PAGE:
Don’t ask If – ask Which?
This is the famous maxim of Elmer Wheeler who made it number 4 in his 5 Wheelerpoints. The original book which contains this gem is ‘Tested Sentences that Sell’ first published in 1937.
The book states:
Wheelerpoint #4. “Don’t ask if – ask which?” Always give your prospect a choice between something and something … not between something and nothing.
I had great success with which when I worked as a waiter and I continue to use it to help my clients make choices today.
For this article I’m going to expand the point beyond each and every interaction and instead position which as a mindset.
Consider two business owners who get out of bed in the morning. One wonders if they will have a good day, if the team will have faults to fix, if they will bring in any new business, if an existing customer will place another order.
The other wakes up with their which face on. They are wondering which of their team will have new ideas, which idea will be the one with the most heat around it, of all the things they must focus on which requires the most attention. When it comes to business generating activity which will be the questions that get the customers really thinking, which of their solutions will be the ones people are most intrigued by and which, yes which, will they make deeper enquiries into?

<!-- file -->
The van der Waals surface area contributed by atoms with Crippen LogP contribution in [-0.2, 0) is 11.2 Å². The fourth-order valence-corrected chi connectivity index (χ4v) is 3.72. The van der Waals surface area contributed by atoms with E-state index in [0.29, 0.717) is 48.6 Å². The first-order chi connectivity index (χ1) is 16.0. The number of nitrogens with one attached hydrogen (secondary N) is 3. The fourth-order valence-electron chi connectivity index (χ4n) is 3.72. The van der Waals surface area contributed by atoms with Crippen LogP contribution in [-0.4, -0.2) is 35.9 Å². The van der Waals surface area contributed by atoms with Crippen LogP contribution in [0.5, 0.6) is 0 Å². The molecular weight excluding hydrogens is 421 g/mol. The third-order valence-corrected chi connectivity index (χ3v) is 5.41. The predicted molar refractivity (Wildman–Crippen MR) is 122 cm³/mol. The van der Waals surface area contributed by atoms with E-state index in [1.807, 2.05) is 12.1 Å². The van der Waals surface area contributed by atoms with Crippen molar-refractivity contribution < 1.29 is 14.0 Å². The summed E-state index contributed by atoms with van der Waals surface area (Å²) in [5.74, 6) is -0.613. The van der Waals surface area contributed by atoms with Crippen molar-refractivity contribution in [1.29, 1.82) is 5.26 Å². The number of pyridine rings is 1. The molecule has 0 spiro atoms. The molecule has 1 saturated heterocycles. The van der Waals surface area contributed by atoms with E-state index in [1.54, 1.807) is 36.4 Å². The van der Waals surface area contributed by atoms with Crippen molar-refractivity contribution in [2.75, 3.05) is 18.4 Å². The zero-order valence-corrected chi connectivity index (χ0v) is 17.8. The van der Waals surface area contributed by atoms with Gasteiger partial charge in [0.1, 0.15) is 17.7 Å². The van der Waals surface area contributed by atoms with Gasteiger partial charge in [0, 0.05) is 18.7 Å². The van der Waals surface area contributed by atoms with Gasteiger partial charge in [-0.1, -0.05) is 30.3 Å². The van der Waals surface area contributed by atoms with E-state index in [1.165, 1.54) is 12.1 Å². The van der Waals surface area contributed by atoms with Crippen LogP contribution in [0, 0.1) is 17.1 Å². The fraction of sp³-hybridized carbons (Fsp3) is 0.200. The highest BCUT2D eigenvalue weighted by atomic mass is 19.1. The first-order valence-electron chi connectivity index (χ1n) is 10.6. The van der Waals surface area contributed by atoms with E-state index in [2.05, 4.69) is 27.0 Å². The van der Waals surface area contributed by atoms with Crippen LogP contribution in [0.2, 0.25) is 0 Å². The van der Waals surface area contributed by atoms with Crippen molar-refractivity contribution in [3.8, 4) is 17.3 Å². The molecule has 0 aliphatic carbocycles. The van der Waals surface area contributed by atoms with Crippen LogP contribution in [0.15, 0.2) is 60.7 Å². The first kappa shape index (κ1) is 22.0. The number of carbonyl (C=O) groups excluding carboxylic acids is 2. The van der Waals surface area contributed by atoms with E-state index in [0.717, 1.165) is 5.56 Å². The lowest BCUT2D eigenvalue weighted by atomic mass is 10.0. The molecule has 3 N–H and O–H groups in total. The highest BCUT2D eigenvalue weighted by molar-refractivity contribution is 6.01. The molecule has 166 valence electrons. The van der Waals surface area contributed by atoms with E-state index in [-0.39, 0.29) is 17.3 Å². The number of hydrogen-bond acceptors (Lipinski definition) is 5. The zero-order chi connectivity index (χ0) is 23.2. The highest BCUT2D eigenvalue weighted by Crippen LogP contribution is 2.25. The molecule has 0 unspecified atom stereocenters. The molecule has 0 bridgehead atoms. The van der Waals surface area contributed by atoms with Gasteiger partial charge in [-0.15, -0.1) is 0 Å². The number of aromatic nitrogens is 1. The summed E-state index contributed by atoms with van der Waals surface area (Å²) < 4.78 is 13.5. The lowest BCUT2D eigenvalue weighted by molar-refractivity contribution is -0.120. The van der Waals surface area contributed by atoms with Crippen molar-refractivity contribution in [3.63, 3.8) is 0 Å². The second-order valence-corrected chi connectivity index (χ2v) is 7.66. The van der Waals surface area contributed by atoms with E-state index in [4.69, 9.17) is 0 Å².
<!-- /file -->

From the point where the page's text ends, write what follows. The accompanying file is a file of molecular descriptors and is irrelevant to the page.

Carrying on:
I often tell the story of the inspirational Irina, owner of a small chain of shirt shops in France, the UK and Germany. She leads her organisation with a which mindset.
When I first met her, she asked me “Which type of cuff do you wear for work, single or double cuffs?” A few minutes later I had bought three shirts and decided to hang about and watch her in action.
The next customer walked in, she approached him looking a little longer at his tie before meeting his eyes with, “Which strong single colours do you also like when it comes to ties?” The man paused and came back with, “pink mostly.”
Irina continued, “which is it today, shirts or ties?”
When he had left with a new tie and set of cufflinks, I approached her.
“I’m so impressed by your attitude and your ability, you must be the top salesperson here.”
She held out her hand, “Irina, maybe a little more than that, this is one of my shops, my husband and youngest daughter are in town with me this week, and I like nothing more than being able to travel with them and spend some of my time selling in my shops.”
I went on to learn that when she interviews any new supplier and before she places a new order at her trade shows such as Pure London, or Premier Vision Paris, big fashion and shirt shows, she asks her team, “Which shirts do I not have in stock?” “Which shirts do I need to give you to help you give our customers shirts they will love?”
Now that’s a businesswoman leading her operation with a which mindset.
Changing from If to Which
- Note down the times you are using if even if it isn’t you speaking to anyone else and it is in your head.
- Read back your notes to yourself, how can you reprogramme and rewrite these concerns as which opportunities rather than if doubts.
- Who is the most positive which mindset person you know. Ask them what they do to get into the which zone.
- Get in the habit of using which at home and at work and practise it.
- Instead of closed questions to your family leading to yes or no answers, create which suggestions.